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Prof.Wizard

Creative Sound Blaster Audigy 2

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The boxes are the same there buddy...

Lets change gears guys. What is your opinion of the Philips Acoustic Edge sound card?  Id was using this sound card to demo Doom III.

It comes in a really big box.

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Personally I won't ever buy a Creative designed product again until they learn how to write good drivers. Their last good soundcard was the AWE64 if you ask me. SB 128 and Live had horrible drivers and I won't touch an Audigy with a 10' pole. I DO have a GeForce 3 Ti200 from Creative but it's actually made by MSI so I'm not too worried about it :)

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Well, I have both the SB and Phillips and I hate the fact that the Creative Labs installs all that crap from its CD and the only way to disable it is to uninstall it. It obtrusive. Its all bloatwear. One you install it, your screwed...

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Guest russofris
Personally I won't ever buy a Creative designed product again until they learn how to write good drivers.  Their last good soundcard was the AWE64 if you ask me. 

AWE64's has a bad clock on them, so doing simultanious A/V recording always came out of synch. I spent quite a few hours contemplating suicide before discovering the problem. Even recording analog over a midi track was out of synch (partially due to the clock innacuracys in the AWE). MTC ofset had to be set to 5000 to even come close.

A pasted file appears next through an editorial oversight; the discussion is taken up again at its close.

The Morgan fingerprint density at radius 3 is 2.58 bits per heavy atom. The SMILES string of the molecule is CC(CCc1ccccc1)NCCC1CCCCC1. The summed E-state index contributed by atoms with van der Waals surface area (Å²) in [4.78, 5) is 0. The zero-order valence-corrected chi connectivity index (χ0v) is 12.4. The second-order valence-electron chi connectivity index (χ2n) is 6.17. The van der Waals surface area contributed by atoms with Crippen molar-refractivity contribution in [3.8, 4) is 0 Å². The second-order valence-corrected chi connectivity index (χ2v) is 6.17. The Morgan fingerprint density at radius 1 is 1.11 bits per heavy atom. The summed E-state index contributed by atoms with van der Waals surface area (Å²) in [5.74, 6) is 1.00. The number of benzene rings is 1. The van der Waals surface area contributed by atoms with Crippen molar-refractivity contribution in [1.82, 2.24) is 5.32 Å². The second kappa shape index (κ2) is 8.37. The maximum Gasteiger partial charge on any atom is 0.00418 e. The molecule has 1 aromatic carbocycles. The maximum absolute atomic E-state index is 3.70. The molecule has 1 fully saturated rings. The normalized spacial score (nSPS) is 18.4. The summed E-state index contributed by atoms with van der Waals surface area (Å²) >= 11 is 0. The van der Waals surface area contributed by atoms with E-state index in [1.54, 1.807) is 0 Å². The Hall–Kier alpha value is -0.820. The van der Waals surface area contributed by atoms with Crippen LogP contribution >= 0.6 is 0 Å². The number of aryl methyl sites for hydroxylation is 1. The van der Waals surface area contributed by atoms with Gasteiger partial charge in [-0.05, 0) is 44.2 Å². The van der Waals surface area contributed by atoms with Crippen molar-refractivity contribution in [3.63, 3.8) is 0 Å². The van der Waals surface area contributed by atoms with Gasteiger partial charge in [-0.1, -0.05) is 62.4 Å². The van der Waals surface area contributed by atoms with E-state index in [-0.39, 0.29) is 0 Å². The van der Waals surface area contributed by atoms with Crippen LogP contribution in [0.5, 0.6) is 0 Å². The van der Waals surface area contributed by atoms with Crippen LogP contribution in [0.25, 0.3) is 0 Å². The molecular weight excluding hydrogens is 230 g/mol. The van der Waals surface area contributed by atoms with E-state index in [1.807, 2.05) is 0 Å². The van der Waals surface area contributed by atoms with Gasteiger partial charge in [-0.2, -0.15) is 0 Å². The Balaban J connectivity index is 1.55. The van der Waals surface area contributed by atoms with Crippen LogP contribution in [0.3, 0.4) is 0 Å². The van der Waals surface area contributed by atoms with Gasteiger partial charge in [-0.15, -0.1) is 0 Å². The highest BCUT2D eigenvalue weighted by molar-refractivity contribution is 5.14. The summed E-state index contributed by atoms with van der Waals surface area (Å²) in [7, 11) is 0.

AWE64 was a goos consumer gaming/listening card for the day, but did not approach pro-sumer levels.

The last good CL cound card was the AWE32 w/additional ram added.

Thank you for your time,

Frank Russo

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The acoustic edge is a really wonderful card, HMTK. A better choice, IMO, than the other "name" cards out there at the moment.

That said, I'll probably pick up an audigy2 so I can listen to my DVD-As somewhere other than my bedroom.

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I miss my Gravis UltraSound...

The drivers sucked, the sound font files where huge, (I once spent 24 hours downloading them, slept on my couch in a sleeping bag) but it was better than creative labs had at the time... (awe 64 was just comming out when gravis died, and got bought by logitech)

but its the one antique computer part that I fondly recall...

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Frank's post caused me to erupt with gales of laughter in the office, prompting people to look around for the source: :lol: "Not only will I not buy another Creative product, I will immediately smash any Creative product I see with a medium sized hammer, and make this world a safer place for all of us." :lol:

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I must be one of few who actually loves his Audigy card. I'm just a poweruser who games a lot and I had no probs so far with my Audigy. It works fine under Win2k and Linux for 4 speaker output.

I'm not a musician and I don't record sounds, all I do is playing games and therefor it's perfect. The Audigy is a great card for gaming but it's not a good choice for advanced music recordings.

I have the old Klipsch Promedia v.2-400 speakers, not the very best but certainly at the higher end. My PC is also rather loaded (AGP video, Audigy, Tekram U3W, PCI Modem, NIC, 3 memory sticks) and everything is playing along nicely.

I agree that the SB!Live was VERY picky with the used PCI slot and that the included additional software is nothing anyone really wants on his machine ... but with only the drivers it's a very good card for gamers that enjoy EAX.

SMP systems might be a different story, that's something I might encounter with my future PC.